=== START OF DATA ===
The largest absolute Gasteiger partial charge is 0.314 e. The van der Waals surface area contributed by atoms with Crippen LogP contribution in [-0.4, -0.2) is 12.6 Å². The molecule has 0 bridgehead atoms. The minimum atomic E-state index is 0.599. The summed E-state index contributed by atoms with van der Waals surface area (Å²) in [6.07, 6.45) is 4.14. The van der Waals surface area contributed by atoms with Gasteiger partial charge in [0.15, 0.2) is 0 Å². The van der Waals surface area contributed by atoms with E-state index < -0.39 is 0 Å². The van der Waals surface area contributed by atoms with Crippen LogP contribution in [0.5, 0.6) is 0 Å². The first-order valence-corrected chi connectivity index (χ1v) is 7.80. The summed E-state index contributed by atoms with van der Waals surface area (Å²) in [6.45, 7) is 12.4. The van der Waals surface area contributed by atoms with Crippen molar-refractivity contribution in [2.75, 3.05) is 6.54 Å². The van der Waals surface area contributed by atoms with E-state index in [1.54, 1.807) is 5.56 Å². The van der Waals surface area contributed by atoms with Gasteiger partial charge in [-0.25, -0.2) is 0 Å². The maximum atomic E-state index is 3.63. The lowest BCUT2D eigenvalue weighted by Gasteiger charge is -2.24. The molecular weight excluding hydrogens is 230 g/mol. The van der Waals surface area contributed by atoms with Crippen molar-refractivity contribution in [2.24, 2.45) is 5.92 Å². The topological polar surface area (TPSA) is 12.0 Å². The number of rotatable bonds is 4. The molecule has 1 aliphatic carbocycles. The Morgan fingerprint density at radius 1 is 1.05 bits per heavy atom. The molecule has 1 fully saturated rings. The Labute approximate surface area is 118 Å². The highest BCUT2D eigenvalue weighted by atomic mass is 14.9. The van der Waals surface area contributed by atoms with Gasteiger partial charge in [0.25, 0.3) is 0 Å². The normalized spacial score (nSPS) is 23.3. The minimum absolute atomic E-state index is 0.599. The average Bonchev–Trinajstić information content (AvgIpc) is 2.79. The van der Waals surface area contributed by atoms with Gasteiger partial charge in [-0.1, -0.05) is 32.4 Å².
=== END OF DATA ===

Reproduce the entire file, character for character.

The largest absolute Gasteiger partial charge is 0.314 e. The van der Waals surface area contributed by atoms with Crippen LogP contribution in [-0.4, -0.2) is 12.6 Å². The molecule has 0 bridgehead atoms. The minimum atomic E-state index is 0.599. The summed E-state index contributed by atoms with van der Waals surface area (Å²) in [6.07, 6.45) is 4.14. The van der Waals surface area contributed by atoms with Gasteiger partial charge in [0.15, 0.2) is 0 Å². The van der Waals surface area contributed by atoms with E-state index < -0.39 is 0 Å². The van der Waals surface area contributed by atoms with Crippen LogP contribution in [0.5, 0.6) is 0 Å². The first-order valence-corrected chi connectivity index (χ1v) is 7.80. The summed E-state index contributed by atoms with van der Waals surface area (Å²) in [6.45, 7) is 12.4. The van der Waals surface area contributed by atoms with Crippen molar-refractivity contribution in [2.75, 3.05) is 6.54 Å². The van der Waals surface area contributed by atoms with E-state index in [1.54, 1.807) is 5.56 Å². The van der Waals surface area contributed by atoms with Gasteiger partial charge in [-0.25, -0.2) is 0 Å². The maximum atomic E-state index is 3.63. The lowest BCUT2D eigenvalue weighted by Gasteiger charge is -2.24. The molecular weight excluding hydrogens is 230 g/mol. The van der Waals surface area contributed by atoms with Crippen molar-refractivity contribution in [2.24, 2.45) is 5.92 Å². The topological polar surface area (TPSA) is 12.0 Å². The number of rotatable bonds is 4. The molecule has 1 aliphatic carbocycles. The Morgan fingerprint density at radius 1 is 1.05 bits per heavy atom. The molecule has 1 fully saturated rings. The Labute approximate surface area is 118 Å². The highest BCUT2D eigenvalue weighted by atomic mass is 14.9. The van der Waals surface area contributed by atoms with Gasteiger partial charge in [0.25, 0.3) is 0 Å². The normalized spacial score (nSPS) is 23.3. The minimum absolute atomic E-state index is 0.599. The average Bonchev–Trinajstić information content (AvgIpc) is 2.79. The van der Waals surface area contributed by atoms with Gasteiger partial charge in [-0.1, -0.05) is 32.4 Å².